Life in the Desert
November 23, 2013
By Wyatt Mayo (University of Alaska Fairbanks)
This week we headed back up north to finish the last of our game counts in our final conservancy, Omatendeka. I am writing this from the Hoanib River after a day of bumpy roads, hot sun, clouds of dust, and landscapes filled with wildlife. We watched the sun set over the Hoanib from the top of a rocky ridge before sliding down a dune to our campfire in the riverbed. A week ago we left Wereldsend, our home base. We drove out into a landscape no longer unfamiliar to us. The road took us out into the red rock landscape of Torra Conservancy. The trees and shrubs scattered on the hillsides were ones we now know and can identify. The houses and settlements we passed were ones we had visited, reminding us of stories the people had shared with us there. We passed Bersigpost where we had started our first quest for the desert elephants, and continued on to the small village of Bersig to deliver the report from the community survey we had conducted the week before.
In Bersig we were no longer met by the faces of strangers, instead we were met by people we had interviewed, students with whom we had worked in the schools, and children with whom we had played soccer. Here in Namibia every village has a soccer field, some no more than a dusty space with rocks to mark the goal. A group of children were playing soccer on a gravel field in front of the conservancy office, their ball a wad of plastic bags and string covered with an old sock.
In the past week we have driven through all of the five conservancies in which we have been working: Torra, Anabeb, Ehirovipuka, Sesfontein, and Omatendeka. We spent most of the week in Omatendeka finishing up the game-counts. Many of us saw animals we hadn’t seen before, like the large eland antelope and the endemic Damara dik-dik. One of our campsites in southern Omatendeka was close to a hunting camp. We put up our tents near a small waterhole at the edge of a clearing in the mopane woodland. All night animals came to drink. They came from all directions to the small pool of water, a source of life in the desert. The precession began at dusk with the warthogs scuffling across the plain, tails held high in the air as they ran. Mountain zebra came next, cautiously circling in toward the water. The full moon rose orange through the branches of the mopane casting a dim light westward over the desert.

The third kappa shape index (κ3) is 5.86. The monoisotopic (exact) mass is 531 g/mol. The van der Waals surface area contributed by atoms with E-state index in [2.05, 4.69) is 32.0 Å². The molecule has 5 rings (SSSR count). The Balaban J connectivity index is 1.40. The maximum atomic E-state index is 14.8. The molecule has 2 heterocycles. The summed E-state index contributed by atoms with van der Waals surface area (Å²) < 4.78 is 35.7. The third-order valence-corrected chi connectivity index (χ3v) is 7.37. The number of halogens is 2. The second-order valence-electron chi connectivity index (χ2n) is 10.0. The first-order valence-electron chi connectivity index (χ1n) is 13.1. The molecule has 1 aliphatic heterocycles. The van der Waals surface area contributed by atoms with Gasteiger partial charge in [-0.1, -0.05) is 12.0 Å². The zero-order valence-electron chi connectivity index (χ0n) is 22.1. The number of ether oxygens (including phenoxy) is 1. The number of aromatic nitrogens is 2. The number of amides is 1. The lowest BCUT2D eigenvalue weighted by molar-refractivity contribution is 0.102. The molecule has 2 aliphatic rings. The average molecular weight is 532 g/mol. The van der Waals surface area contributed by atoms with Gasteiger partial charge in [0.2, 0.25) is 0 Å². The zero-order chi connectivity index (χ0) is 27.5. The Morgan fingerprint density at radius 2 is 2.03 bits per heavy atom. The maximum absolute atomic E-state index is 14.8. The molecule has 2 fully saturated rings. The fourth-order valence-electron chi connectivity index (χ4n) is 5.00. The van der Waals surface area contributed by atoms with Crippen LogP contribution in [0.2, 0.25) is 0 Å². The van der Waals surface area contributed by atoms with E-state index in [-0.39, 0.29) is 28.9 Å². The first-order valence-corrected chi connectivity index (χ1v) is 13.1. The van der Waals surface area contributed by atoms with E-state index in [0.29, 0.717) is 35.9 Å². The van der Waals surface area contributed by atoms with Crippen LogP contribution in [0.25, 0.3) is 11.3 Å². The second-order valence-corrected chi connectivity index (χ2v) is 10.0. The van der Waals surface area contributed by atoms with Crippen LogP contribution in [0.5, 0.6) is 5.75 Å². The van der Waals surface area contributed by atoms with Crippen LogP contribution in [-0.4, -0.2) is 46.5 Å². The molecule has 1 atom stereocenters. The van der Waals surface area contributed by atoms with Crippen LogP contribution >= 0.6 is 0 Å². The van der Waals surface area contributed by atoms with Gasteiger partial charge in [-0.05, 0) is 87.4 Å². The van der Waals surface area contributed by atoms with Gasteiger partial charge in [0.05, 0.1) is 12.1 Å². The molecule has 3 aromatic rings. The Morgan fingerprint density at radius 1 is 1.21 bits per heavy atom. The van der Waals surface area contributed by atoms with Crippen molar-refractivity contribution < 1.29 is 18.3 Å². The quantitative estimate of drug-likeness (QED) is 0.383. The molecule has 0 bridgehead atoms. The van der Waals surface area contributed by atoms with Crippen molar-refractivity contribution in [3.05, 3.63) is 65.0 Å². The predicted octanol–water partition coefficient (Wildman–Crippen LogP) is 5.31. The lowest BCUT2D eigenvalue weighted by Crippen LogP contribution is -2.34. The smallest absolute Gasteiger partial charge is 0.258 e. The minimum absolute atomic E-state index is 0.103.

This time we were not separated from the wildlife by a fence as we had been in Etosha National Park. Here we were part of their world, and they part of ours. We could hear an eland coming in the dark, its joints making a characteristic clicking as it walked. Black-backed jackals slipped in and out of the shadows at the edge of our view and springbok and oryx came to drink in herds. That night was filled with sounds, the constant traffic of hoofs on the sand, barking geckos, the calls of crowned plovers flying through the night sky, and the far off whoop of a spotted hyena.
We were all glad to get out and camp in the bush again, after a week at Wereldsend. Here in the bush there is no real need to stick to a schedule. It is impossible to say what the next day will have in store, because it is life in the desert. It may be an impromptu game of soccer with Save the Rhino Trust personnel, on a field of red sand with the setting sun as our clock; or searching for a springbok carcass marked by a sky full of vultures. It is not everyday that you get the chance to play baseball with an oryx horn and rotten tomatoes, or soccer under an African full moon. At times we are coated in dust and have sand dunes forming in our ears. We might spend hours driving through the conservancies, up riverbeds, over rocky passes, or axel deep in sand. One thing that we can be sure of though, is that the day will end around a fire under a sky filling with stars. This is the Namibia that I will remember.